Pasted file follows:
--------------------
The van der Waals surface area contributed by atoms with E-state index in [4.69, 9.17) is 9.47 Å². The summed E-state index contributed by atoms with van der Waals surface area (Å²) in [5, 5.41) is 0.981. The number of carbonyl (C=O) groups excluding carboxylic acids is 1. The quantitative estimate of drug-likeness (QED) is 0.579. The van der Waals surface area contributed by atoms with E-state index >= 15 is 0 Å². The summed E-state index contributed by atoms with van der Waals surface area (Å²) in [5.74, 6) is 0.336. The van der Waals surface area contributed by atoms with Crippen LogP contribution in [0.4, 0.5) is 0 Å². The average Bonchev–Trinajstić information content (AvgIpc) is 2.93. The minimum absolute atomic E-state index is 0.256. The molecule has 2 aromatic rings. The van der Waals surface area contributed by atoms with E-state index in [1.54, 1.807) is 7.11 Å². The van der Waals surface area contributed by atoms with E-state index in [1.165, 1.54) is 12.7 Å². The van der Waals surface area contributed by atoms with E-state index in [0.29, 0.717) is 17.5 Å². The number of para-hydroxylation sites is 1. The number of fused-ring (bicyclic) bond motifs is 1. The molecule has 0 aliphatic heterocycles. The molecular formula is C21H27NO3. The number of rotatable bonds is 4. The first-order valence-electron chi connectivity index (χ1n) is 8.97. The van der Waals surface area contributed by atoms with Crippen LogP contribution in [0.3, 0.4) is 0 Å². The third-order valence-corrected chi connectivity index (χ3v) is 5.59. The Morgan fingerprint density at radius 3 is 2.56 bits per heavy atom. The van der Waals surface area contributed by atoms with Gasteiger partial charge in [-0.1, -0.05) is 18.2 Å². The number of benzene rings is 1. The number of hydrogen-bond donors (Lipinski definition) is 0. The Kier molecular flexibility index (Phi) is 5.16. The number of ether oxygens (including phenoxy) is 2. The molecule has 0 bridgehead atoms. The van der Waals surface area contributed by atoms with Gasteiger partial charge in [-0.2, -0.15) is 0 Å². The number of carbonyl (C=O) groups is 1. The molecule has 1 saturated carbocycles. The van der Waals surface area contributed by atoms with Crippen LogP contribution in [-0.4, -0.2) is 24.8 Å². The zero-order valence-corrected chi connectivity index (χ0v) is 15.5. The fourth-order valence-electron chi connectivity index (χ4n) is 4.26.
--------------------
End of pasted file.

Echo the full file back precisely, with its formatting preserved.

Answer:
The van der Waals surface area contributed by atoms with E-state index in [4.69, 9.17) is 9.47 Å². The summed E-state index contributed by atoms with van der Waals surface area (Å²) in [5, 5.41) is 0.981. The number of carbonyl (C=O) groups excluding carboxylic acids is 1. The quantitative estimate of drug-likeness (QED) is 0.579. The van der Waals surface area contributed by atoms with E-state index >= 15 is 0 Å². The summed E-state index contributed by atoms with van der Waals surface area (Å²) in [5.74, 6) is 0.336. The van der Waals surface area contributed by atoms with Crippen LogP contribution in [0.4, 0.5) is 0 Å². The average Bonchev–Trinajstić information content (AvgIpc) is 2.93. The minimum absolute atomic E-state index is 0.256. The molecule has 2 aromatic rings. The van der Waals surface area contributed by atoms with E-state index in [1.54, 1.807) is 7.11 Å². The van der Waals surface area contributed by atoms with E-state index in [1.165, 1.54) is 12.7 Å². The van der Waals surface area contributed by atoms with E-state index in [0.29, 0.717) is 17.5 Å². The number of para-hydroxylation sites is 1. The number of fused-ring (bicyclic) bond motifs is 1. The molecule has 0 aliphatic heterocycles. The molecular formula is C21H27NO3. The number of rotatable bonds is 4. The first-order valence-electron chi connectivity index (χ1n) is 8.97. The van der Waals surface area contributed by atoms with Crippen LogP contribution in [0.3, 0.4) is 0 Å². The third-order valence-corrected chi connectivity index (χ3v) is 5.59. The Morgan fingerprint density at radius 3 is 2.56 bits per heavy atom. The van der Waals surface area contributed by atoms with Gasteiger partial charge in [-0.1, -0.05) is 18.2 Å². The number of benzene rings is 1. The number of hydrogen-bond donors (Lipinski definition) is 0. The Kier molecular flexibility index (Phi) is 5.16. The number of ether oxygens (including phenoxy) is 2. The molecule has 0 bridgehead atoms. The van der Waals surface area contributed by atoms with Gasteiger partial charge in [-0.2, -0.15) is 0 Å². The number of carbonyl (C=O) groups is 1. The molecule has 1 saturated carbocycles. The van der Waals surface area contributed by atoms with Crippen LogP contribution in [-0.4, -0.2) is 24.8 Å². The zero-order valence-corrected chi connectivity index (χ0v) is 15.5. The fourth-order valence-electron chi connectivity index (χ4n) is 4.26.